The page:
The four free services explored in the article include Google, Microsoft Windows Live, Yahoo Mail and Plaxo. The two paid services include Apple’s MobileMe and Microsoft’s Hosted Exchange. Hit the jump above for Faas’ take on each service’s strengths and weaknesses.

I primarily am using the paid service MobileMe, which syncs with my desktop’s Outlook 2007, which in turn syncs with Google Calendar. My Google Calendar is accessible by both my husband and I so that we can keep tabs of both business and personal commitments. I am driving the syncing process from my iPhone, as that is my preferred method of calendar entry. I am not fully exploiting the cloud capabilities of MobileMe, mostly using the services for the wireless syncing ability. This system is working well for me at this time.

When considering which approach to use, examine your own habits and determine how you input your information and how you prefer to access that information. One of the options examined by Faas should fit the bill.

Would love to hear what other people are doing about keeping their information up to date at all points along the cloud chain.

Reblog this post [with Zemanta]

Wisdom

Have you seen this video by Adam Zuckerman: Wisdom? I won’t clutter or crowd it with commentary. Just watch and consider it food for thought on a Friday night.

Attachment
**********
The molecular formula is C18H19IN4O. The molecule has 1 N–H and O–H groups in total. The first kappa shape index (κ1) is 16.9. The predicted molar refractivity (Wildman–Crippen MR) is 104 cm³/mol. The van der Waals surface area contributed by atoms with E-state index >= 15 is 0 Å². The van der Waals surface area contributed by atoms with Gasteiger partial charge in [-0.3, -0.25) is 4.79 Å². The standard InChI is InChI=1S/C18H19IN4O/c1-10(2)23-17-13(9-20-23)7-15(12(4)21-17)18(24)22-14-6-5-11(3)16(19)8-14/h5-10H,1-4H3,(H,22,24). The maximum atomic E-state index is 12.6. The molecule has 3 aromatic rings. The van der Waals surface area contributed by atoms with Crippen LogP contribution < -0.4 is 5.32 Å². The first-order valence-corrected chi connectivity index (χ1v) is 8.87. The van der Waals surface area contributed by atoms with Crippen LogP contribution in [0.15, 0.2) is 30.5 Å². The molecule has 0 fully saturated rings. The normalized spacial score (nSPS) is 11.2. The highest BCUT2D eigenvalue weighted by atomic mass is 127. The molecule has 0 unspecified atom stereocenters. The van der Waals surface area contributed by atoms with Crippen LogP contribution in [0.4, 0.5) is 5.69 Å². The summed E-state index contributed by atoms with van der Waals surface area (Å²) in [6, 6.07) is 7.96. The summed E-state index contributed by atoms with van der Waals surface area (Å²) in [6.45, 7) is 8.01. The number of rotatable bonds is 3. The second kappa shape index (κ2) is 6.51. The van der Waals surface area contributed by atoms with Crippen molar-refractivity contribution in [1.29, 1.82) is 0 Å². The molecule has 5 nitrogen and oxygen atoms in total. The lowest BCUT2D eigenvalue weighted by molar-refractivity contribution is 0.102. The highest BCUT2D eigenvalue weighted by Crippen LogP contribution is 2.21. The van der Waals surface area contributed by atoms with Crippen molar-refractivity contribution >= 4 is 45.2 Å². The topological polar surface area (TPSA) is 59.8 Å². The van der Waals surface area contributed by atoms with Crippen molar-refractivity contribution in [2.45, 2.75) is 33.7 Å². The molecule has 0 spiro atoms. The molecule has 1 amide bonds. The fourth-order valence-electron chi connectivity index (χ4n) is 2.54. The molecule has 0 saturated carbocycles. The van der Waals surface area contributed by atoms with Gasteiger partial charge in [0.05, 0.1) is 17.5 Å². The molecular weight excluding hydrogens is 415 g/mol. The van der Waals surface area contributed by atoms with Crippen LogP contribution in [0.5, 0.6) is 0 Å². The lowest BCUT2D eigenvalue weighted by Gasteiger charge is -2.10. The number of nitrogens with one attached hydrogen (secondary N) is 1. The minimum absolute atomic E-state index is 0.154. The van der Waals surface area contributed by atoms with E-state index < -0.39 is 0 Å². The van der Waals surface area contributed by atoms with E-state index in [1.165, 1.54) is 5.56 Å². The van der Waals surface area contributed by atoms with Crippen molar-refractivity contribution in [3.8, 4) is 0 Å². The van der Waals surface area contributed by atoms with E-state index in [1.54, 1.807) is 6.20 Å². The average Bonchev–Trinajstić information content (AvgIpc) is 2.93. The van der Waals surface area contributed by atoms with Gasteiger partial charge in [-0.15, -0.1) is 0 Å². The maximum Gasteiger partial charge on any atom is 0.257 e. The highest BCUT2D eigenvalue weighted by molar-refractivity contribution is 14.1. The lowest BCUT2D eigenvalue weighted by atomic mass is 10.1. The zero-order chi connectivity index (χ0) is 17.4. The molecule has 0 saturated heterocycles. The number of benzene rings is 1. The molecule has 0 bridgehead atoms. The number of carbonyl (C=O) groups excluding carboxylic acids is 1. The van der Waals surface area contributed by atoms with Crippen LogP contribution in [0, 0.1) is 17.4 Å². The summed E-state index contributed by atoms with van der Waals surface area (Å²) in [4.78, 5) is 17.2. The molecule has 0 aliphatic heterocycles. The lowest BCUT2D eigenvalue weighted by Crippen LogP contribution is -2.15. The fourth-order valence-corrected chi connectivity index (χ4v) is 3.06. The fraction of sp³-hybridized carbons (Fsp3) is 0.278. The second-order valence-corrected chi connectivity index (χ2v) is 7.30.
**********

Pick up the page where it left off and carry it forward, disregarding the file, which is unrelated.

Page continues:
Vodpod videos no longer available.

more about “Wisdom“, posted with vodpod

Wisdom

Have you seen this video by Adam Zuckerman: Wisdom? I won’t clutter or crowd it with commentary. Just watch and consider it food for thought on a Friday night.

Vodpod videos no longer available.

more about “Wisdom“, posted with vodpod

New Technology To Address The Texting While Driving Conundrum

It really is an issue: people just can’t resist the lure of message calling for a response. Following my post a couple days ago about Jalopnik’s map showing anti-texting laws across the country, I got an email from Michael Riemer of ZoomSafer, a new technology to help drivers reduce distractions imposed by technology.